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Abstraktes Bild

Abstraktes Bild
signed, numbered and dated ‘769-4 Richter 1992’ (on the reverse)
oil on canvas
78 ¾ x 70 ½ in. (200 x 179.1 cm.)
Painted in 1992.
Marian Goodman Gallery, New York
Private collection, Sydney
Private collection
Private collection, United States
Acquired from the above by the present owner
B. Buchloh, ed., Gerhard Richter: Werkübersicht/Catalogue Raisonné 1962-1993, vol. III, Ostfildern-Ruit, 1993, n.p. and p. 194, no. 769-4 (illustrated).
A. Shah, Die Dinge sehen wie sie sind: Zu Sigmar Polkes malerischem Werk seit 1981, Weimar, 2002, p. 212 (illustrated).
D. Elger, Gerhard Richter. Catalogue Raisonné 1988-1994, vol. 4 (nos. 652-1 – 805-6), Ostfildern, 2015, pp. 470-471, cat. no. 769-4 (illustrated).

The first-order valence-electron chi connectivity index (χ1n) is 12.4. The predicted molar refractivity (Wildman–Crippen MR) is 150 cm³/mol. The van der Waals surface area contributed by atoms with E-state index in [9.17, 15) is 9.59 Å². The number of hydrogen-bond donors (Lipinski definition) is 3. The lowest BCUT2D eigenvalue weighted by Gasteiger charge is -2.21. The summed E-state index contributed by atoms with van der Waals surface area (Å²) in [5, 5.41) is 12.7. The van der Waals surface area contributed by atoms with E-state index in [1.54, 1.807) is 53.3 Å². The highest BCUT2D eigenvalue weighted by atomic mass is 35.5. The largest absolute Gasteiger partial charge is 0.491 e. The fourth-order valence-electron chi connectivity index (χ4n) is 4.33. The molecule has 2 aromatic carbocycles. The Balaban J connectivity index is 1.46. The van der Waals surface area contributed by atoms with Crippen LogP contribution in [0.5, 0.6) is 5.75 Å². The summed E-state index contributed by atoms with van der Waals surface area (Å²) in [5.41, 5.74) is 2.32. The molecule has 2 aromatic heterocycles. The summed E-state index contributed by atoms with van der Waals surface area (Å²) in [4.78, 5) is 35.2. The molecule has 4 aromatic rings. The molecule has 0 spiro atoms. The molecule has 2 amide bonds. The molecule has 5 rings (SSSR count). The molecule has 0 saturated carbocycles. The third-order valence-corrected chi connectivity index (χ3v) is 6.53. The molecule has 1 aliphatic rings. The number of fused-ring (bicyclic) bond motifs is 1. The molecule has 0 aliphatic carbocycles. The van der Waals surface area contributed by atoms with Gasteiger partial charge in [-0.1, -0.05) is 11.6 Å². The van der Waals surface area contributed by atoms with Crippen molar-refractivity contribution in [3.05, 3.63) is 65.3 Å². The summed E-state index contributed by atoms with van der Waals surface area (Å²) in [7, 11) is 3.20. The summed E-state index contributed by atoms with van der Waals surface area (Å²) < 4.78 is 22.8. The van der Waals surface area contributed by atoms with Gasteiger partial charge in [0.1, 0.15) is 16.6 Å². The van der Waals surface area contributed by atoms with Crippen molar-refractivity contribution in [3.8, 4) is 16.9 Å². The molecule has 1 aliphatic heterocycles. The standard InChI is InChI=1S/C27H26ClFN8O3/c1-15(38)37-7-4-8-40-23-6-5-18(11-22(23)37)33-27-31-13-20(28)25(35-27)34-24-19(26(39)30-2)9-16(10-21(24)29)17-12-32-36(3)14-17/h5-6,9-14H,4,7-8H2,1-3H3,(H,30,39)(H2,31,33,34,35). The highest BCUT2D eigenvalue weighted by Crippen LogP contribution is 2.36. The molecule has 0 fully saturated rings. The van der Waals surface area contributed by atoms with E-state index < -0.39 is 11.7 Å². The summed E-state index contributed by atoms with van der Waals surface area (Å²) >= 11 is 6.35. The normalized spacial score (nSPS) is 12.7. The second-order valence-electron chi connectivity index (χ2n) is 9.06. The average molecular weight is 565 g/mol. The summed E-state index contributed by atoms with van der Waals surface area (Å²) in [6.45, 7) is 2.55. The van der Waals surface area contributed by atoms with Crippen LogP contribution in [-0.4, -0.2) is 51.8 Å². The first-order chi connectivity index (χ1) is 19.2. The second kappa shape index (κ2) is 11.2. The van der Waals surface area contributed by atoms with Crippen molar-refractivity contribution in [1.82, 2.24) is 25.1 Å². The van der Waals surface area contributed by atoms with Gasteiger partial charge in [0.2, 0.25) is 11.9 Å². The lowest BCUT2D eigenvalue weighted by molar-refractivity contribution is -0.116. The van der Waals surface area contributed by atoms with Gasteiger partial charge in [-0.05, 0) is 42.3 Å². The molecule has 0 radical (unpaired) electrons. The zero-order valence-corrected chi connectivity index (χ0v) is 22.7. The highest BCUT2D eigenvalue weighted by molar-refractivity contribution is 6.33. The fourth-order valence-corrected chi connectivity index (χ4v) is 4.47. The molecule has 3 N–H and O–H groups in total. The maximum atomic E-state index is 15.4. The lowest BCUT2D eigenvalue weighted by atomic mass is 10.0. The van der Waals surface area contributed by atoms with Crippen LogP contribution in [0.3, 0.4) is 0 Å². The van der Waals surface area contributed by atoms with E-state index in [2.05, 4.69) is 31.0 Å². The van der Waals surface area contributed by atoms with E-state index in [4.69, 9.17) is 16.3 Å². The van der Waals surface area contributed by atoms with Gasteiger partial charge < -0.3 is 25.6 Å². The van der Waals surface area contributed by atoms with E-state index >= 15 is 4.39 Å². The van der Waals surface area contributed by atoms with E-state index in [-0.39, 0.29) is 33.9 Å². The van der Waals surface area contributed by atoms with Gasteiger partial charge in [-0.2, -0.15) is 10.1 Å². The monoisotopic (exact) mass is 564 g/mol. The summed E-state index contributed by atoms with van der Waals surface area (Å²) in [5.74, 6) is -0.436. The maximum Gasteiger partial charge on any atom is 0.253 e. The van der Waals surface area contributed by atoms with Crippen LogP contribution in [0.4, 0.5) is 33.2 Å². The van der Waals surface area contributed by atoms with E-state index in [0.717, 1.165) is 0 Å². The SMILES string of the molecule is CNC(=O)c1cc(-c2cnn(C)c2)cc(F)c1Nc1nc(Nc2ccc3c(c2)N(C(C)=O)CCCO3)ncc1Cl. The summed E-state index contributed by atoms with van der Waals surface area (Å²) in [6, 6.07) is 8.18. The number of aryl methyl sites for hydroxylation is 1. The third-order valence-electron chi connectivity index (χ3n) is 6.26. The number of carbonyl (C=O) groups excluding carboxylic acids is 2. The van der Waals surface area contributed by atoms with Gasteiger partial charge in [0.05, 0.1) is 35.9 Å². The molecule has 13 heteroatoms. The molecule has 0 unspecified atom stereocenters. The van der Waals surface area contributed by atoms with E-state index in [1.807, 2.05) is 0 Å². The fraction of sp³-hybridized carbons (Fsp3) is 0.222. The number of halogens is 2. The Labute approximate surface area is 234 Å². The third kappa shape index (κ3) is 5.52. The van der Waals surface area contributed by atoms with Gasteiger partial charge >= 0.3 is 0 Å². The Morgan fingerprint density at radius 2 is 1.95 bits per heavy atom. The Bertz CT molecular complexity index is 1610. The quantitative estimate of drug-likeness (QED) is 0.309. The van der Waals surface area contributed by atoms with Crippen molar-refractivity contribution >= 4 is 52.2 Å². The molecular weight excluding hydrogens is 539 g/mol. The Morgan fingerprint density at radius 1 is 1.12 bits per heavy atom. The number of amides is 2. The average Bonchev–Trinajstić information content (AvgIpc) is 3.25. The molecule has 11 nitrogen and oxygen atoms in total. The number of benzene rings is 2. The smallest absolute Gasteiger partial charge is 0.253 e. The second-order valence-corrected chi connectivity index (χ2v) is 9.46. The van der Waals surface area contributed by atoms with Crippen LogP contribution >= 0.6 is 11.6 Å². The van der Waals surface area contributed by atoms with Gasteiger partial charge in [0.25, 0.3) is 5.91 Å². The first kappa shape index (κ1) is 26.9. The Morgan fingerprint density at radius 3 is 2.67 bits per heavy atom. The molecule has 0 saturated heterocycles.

New York, Marian Goodman Gallery, Gerhard Richter: An Exhibition of Paintings, September-October 1993, n.p. and pp. 55 and 87, no. 16 (illustrated).
Perth, Art Gallery of Western Australia, Gerhard Richter, August 1998-May 2000.
Sydney, Museum of Contemporary Art, The 12th Biennale of Sydney: Sydney 2000, May-July 2000, p. 213.
Special notice
On occasion, Christie's has a direct financial interest in the outcome of the sale of certain lots consigned for sale. This will usually be where it has guaranteed to the Seller that whatever the outcome of the auction, the Seller will receive a minimum sale price for the work. This is known as a minimum price guarantee. This is such a lot.

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Lot Essay